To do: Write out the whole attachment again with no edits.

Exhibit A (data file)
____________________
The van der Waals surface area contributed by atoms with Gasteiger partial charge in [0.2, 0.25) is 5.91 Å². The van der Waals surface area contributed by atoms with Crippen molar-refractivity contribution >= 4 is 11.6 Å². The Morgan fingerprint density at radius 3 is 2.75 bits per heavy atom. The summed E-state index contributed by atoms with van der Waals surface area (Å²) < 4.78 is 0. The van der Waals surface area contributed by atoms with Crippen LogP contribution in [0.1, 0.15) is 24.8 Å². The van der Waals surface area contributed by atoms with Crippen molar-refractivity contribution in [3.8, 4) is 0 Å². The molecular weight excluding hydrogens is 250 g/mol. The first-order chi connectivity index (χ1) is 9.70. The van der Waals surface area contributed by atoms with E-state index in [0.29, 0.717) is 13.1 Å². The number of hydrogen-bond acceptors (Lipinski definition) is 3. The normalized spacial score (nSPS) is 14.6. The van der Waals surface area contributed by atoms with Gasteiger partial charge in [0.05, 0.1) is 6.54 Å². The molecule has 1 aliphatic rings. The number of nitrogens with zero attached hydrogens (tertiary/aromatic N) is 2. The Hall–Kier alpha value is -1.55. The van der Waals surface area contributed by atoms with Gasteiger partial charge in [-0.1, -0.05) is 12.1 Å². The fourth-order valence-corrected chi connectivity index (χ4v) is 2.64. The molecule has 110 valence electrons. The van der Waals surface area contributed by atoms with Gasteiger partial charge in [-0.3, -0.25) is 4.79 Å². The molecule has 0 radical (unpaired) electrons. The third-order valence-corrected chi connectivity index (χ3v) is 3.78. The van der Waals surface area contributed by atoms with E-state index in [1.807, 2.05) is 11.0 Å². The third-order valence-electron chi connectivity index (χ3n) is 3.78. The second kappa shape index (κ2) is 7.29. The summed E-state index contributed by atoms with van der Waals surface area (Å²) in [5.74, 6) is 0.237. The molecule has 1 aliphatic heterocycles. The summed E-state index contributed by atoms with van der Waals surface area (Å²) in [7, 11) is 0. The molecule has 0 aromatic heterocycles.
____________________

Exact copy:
The van der Waals surface area contributed by atoms with Gasteiger partial charge in [0.2, 0.25) is 5.91 Å². The van der Waals surface area contributed by atoms with Crippen molar-refractivity contribution >= 4 is 11.6 Å². The Morgan fingerprint density at radius 3 is 2.75 bits per heavy atom. The summed E-state index contributed by atoms with van der Waals surface area (Å²) < 4.78 is 0. The van der Waals surface area contributed by atoms with Crippen LogP contribution in [0.1, 0.15) is 24.8 Å². The van der Waals surface area contributed by atoms with Crippen molar-refractivity contribution in [3.8, 4) is 0 Å². The molecular weight excluding hydrogens is 250 g/mol. The first-order chi connectivity index (χ1) is 9.70. The van der Waals surface area contributed by atoms with E-state index in [0.29, 0.717) is 13.1 Å². The number of hydrogen-bond acceptors (Lipinski definition) is 3. The normalized spacial score (nSPS) is 14.6. The van der Waals surface area contributed by atoms with Gasteiger partial charge in [0.05, 0.1) is 6.54 Å². The molecule has 1 aliphatic rings. The number of nitrogens with zero attached hydrogens (tertiary/aromatic N) is 2. The Hall–Kier alpha value is -1.55. The van der Waals surface area contributed by atoms with Gasteiger partial charge in [-0.1, -0.05) is 12.1 Å². The fourth-order valence-corrected chi connectivity index (χ4v) is 2.64. The molecule has 110 valence electrons. The van der Waals surface area contributed by atoms with Gasteiger partial charge in [-0.3, -0.25) is 4.79 Å². The molecule has 0 radical (unpaired) electrons. The third-order valence-corrected chi connectivity index (χ3v) is 3.78. The van der Waals surface area contributed by atoms with E-state index in [1.807, 2.05) is 11.0 Å². The third-order valence-electron chi connectivity index (χ3n) is 3.78. The second kappa shape index (κ2) is 7.29. The summed E-state index contributed by atoms with van der Waals surface area (Å²) in [5.74, 6) is 0.237. The molecule has 1 aliphatic heterocycles. The summed E-state index contributed by atoms with van der Waals surface area (Å²) in [7, 11) is 0. The molecule has 0 aromatic heterocycles.